Chinese President Hu Jintao (胡錦濤) yesterday used the centennial of a revolution that ended imperial rule to make an appeal to further relations with Taiwan, saying they should move beyond the history that divides them and focus on common economic and cultural interests.
At a ceremony in the Great Hall of the People in Beijing, Hu said China and Taiwan should end antagonisms, “heal wounds of the past and work together to achieve the great rejuvenation of the Chinese nation.”
“Achieving reunification by peaceful means best serves the fundamental interests of all Chinese, including our Taiwan compatriots,” Hu said, adding that the sides should increase economic competitiveness, promote Chinese culture and build on a sense of a common national identity.
“We must strengthen our opposition to Taiwanese independence ... and promote close exchanges and cooperation between compatriots on both sides,” he said.
Hu has sought to move beyond the threatening rhetoric that long characterized Beijing’s response to Taiwan’s refusal to unify with China. His government has talked of ending the state of hostility with Taiwan.
A large portrait of the founding father of modern China, Sun Yat-sen (孫逸仙), hung over the stage on which sat current and former top leaders of China.
The ceremony in Beijing marks the Oct. 10, 1911, armed uprising led by rebels associated with revolutionary leader Sun on a Qing Dynasty garrison. The attack set in motion events that led to the overthrow of imperial rule and raised hopes that China could emerge from a century-and-a-half of national humiliation it had endured at the hands of foreign powers.
The Republic of China was established two-and-a-half months later, but its government fled in disarray to Taiwan in 1949 following the victory of Mao Zedong’s (毛澤東) Chinese Communist Party (CCP) over Chiang Kai-shek’s (蔣介石) Chinese Nationalist Party (KMT) in the Chinese Civil War.
In his speech, Hu said Sun was “a great national hero, a great patriot and a great leader of the Chinese democratic revolution.”
He also characterized the CCP as the “core power” that drives China’s success.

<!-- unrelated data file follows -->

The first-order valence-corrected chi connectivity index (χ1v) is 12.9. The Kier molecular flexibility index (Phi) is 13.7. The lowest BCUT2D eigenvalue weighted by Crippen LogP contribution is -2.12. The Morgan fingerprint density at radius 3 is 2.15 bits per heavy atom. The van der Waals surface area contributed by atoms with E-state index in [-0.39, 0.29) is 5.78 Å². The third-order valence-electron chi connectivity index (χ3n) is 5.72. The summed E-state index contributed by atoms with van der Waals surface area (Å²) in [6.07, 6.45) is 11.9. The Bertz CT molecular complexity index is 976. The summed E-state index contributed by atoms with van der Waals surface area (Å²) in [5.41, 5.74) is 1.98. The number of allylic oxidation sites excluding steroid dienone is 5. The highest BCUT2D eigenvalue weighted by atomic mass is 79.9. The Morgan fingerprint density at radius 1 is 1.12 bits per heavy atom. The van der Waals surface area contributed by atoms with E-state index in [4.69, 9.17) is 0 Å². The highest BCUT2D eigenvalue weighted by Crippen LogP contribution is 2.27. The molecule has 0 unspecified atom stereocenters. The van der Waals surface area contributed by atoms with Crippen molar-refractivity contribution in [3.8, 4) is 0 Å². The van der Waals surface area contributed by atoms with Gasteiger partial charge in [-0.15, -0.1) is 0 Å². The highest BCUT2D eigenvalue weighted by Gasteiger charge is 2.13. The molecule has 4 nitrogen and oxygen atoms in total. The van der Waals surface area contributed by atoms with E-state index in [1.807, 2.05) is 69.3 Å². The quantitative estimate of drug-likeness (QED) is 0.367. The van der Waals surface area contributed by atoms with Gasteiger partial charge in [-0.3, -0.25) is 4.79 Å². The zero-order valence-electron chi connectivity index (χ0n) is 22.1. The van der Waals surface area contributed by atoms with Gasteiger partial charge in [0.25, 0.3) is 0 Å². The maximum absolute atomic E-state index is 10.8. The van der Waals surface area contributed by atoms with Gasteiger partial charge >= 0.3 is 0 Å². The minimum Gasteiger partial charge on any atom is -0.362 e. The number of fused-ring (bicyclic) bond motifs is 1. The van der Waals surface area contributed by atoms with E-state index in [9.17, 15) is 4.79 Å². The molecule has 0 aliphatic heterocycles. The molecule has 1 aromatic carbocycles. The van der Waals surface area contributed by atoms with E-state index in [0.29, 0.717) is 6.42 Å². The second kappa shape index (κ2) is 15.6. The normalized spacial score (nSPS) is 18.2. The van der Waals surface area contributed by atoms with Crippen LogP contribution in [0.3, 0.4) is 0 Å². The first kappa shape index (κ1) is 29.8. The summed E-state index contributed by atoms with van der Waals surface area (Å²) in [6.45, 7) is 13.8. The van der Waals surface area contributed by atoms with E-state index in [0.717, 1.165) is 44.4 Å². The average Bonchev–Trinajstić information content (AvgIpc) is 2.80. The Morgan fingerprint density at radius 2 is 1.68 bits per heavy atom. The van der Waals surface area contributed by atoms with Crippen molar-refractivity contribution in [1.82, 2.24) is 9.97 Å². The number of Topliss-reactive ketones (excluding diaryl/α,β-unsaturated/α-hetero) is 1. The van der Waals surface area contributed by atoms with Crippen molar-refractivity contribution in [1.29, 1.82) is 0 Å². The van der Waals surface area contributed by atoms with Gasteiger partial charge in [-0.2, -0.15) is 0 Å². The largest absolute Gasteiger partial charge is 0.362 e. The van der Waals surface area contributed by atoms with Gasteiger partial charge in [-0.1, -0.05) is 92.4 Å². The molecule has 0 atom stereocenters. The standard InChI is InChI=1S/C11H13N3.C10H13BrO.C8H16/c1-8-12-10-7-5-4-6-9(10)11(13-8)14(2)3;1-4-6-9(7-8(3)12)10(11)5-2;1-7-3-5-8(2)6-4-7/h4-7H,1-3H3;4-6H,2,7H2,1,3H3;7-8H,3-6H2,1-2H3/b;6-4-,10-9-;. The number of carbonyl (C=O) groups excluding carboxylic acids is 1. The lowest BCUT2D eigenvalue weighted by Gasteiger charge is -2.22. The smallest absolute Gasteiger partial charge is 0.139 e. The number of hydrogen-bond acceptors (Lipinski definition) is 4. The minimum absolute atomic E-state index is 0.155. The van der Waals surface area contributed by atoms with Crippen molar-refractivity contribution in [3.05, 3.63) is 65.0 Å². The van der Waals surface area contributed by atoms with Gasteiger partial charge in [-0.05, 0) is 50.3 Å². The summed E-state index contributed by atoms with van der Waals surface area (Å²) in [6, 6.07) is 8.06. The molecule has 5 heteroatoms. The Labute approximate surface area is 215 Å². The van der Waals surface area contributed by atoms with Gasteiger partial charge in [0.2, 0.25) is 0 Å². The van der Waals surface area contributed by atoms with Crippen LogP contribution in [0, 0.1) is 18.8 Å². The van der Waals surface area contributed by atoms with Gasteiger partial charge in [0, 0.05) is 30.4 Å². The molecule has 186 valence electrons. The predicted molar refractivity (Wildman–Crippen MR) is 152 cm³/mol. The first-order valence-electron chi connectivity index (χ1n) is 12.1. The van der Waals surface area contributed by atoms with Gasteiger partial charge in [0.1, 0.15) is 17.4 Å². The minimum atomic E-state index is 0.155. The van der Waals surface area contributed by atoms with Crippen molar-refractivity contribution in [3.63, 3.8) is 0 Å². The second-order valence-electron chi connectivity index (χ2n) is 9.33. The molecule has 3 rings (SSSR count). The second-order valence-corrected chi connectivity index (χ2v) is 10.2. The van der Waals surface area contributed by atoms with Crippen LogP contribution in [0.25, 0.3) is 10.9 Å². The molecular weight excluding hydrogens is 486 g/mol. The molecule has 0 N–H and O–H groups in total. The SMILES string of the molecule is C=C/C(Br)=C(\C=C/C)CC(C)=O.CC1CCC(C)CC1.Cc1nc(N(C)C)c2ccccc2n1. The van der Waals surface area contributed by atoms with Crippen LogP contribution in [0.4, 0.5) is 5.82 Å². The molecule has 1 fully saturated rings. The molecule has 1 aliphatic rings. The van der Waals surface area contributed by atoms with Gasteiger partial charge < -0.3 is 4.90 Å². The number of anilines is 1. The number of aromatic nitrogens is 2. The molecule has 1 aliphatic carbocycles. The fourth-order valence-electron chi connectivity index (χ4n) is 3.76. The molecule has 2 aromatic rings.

“To achieve the great revival of the Chinese nation, we must certainly firmly uphold the leadership of the Chinese Communist Party,” Hu said.
However, the party’s version of the fall of the dynasty has been challenged by critics who say the chaotic chain of coups and insurrections that toppled the corrupt empire and subsequent violent faction conflicts and invasion by Japan are a reminder of the need for democratic reform in the present.
China again faces a dangerous confluence of official corruption, volatile public discontent and stalled reform, Zhou Ruijin (周瑞金), the former deputy editor-in-chief of the People’s Daily newspaper, said in a recent essay about the 1911 revolution.
“Grievances, distrust and rancor that have accumulated over many years have reached a period when they break out,” Zhou wrote in a Beijing magazine.
In past months, authorities have shown how sensitive they are about liberal intellectuals using the events of 1911 as a mirror to criticize or cajole the government. Some seminars and debates about the anniversary have been canceled.
“For us, China’s Xinhai Revolution is still not dead history, it still has a strong resonance with present-day realities,” said Lei Yi, a historian at the Chinese Academy of Social Sciences in Beijing. “A key lesson of the revolution is that the country’s fate depends on whether the rulers make the right choices about advancing reforms. Above all, there’s still the issue that a modern China needs a modern form of government — constitutional government.”
Hu is due to leave office from late next year, when a CCP congress will install a new leadership.
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